Pygmalion music festival to kick off Thursday

The Head & The Heart. Major Lazer. Kurt Vile and the Violators. Dawes. The Breeders. Warpaint.

If these bands aren’t familiar to you by now, they will be soon.

In less than one week, the sounds of indie rock music — with a dash of Electronic Dance Music — will be wafting through Champaign-Urbana, as the 9th annual Pygmalion Music Festival kicks off Thursday, Sept. 26 and ends Saturday, Sept. 28. The bands will perform at a variety of locations in the community and around campus, including Canopy Club, Krannert Center for the Performing Arts and the Krannert Art Museum. There will also be two outdoor shows, a Friday night show in downtown Urbana and the traditional all-day Saturday event in downtown Champaign.

The festival, which features both national and local indie rock bands, will host more than 60 artists. Although primarily indie rock, the festival will incorporate some EDM in an effort to attract a wider audience.

“I think artists like Major Lazer appeal to the campus, and artists like The Breeders appeal to the community, and so, I think it will be a good mix of people,” said Seth Fein, Pygmalion’s founder.

Despite the incorporation of EDM, Fein is “adamant … to maintain that rock music is pretty front and center.“

Stephen Johnson, a local recording artist who has worked with the quartet An Evening With Your Mother, Mille Nomi and The Fights, said he will be attending Pygmalion and is most excited to see The Breeders.

“I think that was a phenomenal addition to the lineup,” Johnson said. “I love to see these well-seasoned bands that have put in the mileage and have been around for quite some time and know how to play. … Although, for the most part, this festival has, to me, become more about seeing the local C-U bands at their peak.”

Greg Clow, University alumnus and local promoter/musician, is most looking forward to hearing Potty Mouth.

“I like Potty Mouth because of how original they are,” Clow said.“It’s a cool combination of pop punk and post-punk that can be very accessible.”

Despite of having to handle eight artist cancellations, the most recent being Foxygen who canceled last week, Fein said he has been hard at work finding replacements and making schedule adjustments.

“Being the festival promoter, I always try my best to book the best possible artists,” Fein said. “I don’t just book anyone who’s available. I try to really curate the festival to fit within the confines and the structure of what I believe is my target market and with what I think is going to be appealing to people. Ultimately, I’m not willing to just replace acts for acts as if they are interchangeable.”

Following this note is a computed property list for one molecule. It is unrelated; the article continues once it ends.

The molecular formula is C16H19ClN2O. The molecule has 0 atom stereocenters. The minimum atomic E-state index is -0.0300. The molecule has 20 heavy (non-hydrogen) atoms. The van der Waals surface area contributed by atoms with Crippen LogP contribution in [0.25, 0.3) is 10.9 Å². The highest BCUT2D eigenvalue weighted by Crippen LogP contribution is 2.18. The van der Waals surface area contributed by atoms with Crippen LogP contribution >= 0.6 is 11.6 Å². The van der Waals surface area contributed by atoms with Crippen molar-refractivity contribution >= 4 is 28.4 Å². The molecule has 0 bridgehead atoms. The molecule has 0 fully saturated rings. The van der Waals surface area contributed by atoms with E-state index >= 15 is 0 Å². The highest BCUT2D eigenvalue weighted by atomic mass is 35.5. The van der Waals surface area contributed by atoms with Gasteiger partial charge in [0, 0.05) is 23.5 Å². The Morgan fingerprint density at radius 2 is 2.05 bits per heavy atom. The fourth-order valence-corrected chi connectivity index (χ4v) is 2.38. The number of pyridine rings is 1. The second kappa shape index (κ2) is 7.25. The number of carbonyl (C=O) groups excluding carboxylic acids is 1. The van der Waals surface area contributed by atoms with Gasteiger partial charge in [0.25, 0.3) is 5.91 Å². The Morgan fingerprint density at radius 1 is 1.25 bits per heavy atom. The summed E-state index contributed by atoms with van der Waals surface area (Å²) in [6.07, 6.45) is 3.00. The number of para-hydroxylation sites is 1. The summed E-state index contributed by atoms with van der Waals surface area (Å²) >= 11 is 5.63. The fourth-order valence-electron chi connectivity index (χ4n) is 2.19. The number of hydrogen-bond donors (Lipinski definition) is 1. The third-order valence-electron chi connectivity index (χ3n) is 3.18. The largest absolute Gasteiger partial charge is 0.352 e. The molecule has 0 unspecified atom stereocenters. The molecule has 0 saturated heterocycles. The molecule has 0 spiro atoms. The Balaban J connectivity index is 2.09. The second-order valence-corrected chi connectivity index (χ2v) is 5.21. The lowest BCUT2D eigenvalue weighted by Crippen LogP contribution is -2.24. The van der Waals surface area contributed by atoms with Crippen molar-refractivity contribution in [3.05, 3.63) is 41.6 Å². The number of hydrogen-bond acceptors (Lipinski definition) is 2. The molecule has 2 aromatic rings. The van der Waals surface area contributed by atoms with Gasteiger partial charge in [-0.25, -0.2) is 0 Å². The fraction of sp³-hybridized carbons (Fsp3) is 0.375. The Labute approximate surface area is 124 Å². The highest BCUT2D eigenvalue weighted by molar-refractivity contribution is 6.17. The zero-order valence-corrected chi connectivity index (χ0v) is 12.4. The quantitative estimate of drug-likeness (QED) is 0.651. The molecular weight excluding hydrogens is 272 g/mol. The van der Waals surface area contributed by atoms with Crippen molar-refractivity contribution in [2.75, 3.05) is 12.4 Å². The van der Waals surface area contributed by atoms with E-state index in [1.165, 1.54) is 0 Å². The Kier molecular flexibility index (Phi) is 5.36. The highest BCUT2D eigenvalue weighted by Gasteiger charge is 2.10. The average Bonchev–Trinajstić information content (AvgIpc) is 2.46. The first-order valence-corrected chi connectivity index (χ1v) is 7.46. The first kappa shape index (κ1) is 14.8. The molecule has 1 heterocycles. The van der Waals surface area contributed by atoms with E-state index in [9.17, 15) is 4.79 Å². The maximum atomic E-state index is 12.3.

Other cancellations were from Chance the Rapper, Perfume Genius, K. Flay, PHOX and Young Empires. Among the replacements are artists Dessa and Rocky Fresh.

“I was really excited to see PHOX, along with the Grandkids, back-to-back in a really intimate spot (Memphis on Main),” Johnson said. “The cool thing about Pygmalion is that the organizers always manage to make a better trade. So I am not worried. There is always a really cool replacement.”

For the first time this year, the festival will also feature a literature fest and craft fair.

Pygmalion Lit Fest, to be held on Friday and Saturday, will feature four readings with over a dozen authors that the University department of English as well as Ninth Letter, its literary magazine, are helping to bring in, Fein said. Featured authors include, Dan Choan, author of “Weird Tales,” and Amelia Gray, author of the novel, “Treats.”

“It’s a similar motif (as the Pygmalion Music Festival); it’s just authors instead of bands,” Fein said.

The craft fair, which will be called “The Made Fest,” will take place Saturday at the High Dive Outdoor Annex in Champaign, and will feature both handmade and vintage items for sale.

“Both (the lit fest and the craft fair) are 100 percent free, open to the public, for everyone to enjoy,” Fein said.

With thousands of tickets already sold, and single show tickets for The Head & The Heart sold out, Fein expects 7,500 to 10,000 festival goers over the course of three days, both locals as well as travelers from Chicago, St. Louis and Indianapolis. And, if the weather is good, Stein predicts the ticket sales will “double, if not triple.”

Some tickets for The Head & The Heart will also be available late release, and prices for all tickets increase as the festival dates approach.

“Seth has a beautiful thing going on with Pygmalion,” said Liz Faermark, senior in Media who has been both a festival patron as well as employee. “He wants to share it and grow it with his community. And that’s why this fest has continued to grow over the years.”

Although the festival itself will not provide food, attendees have the opportunity to try out the various local restaurants in the Champaign-Urbana area, Fein explained.

“I feel like we’ve got an amazing restaurant scene in Champaign and Urbana, and the idea is that people come into town and maybe go to Black Dog or Farren’s or Big Grove or wherever they wanted… Part of that is to inspire business for the local restaurants that exist here,” Fein said.

While the local restaurants may be taking the reigns when it comes to food, Pygmalion’s sponsors, including Goose Island, Budweiser and Jameson, have the alcohol covered.

“(We’ve gotten) a lot of artists that would never dream of routing a tour through here without something like Pygmalion, or the kind of money that I am able to offer as a result of great partnerships,” Fein said.

For more information, visit pygmalionmusicfestival.com

Julia can be reached at [email protected]

A previous of this article incorrectly referred to Seth Fein as Seth Stein. The Daily Illini regrets the error.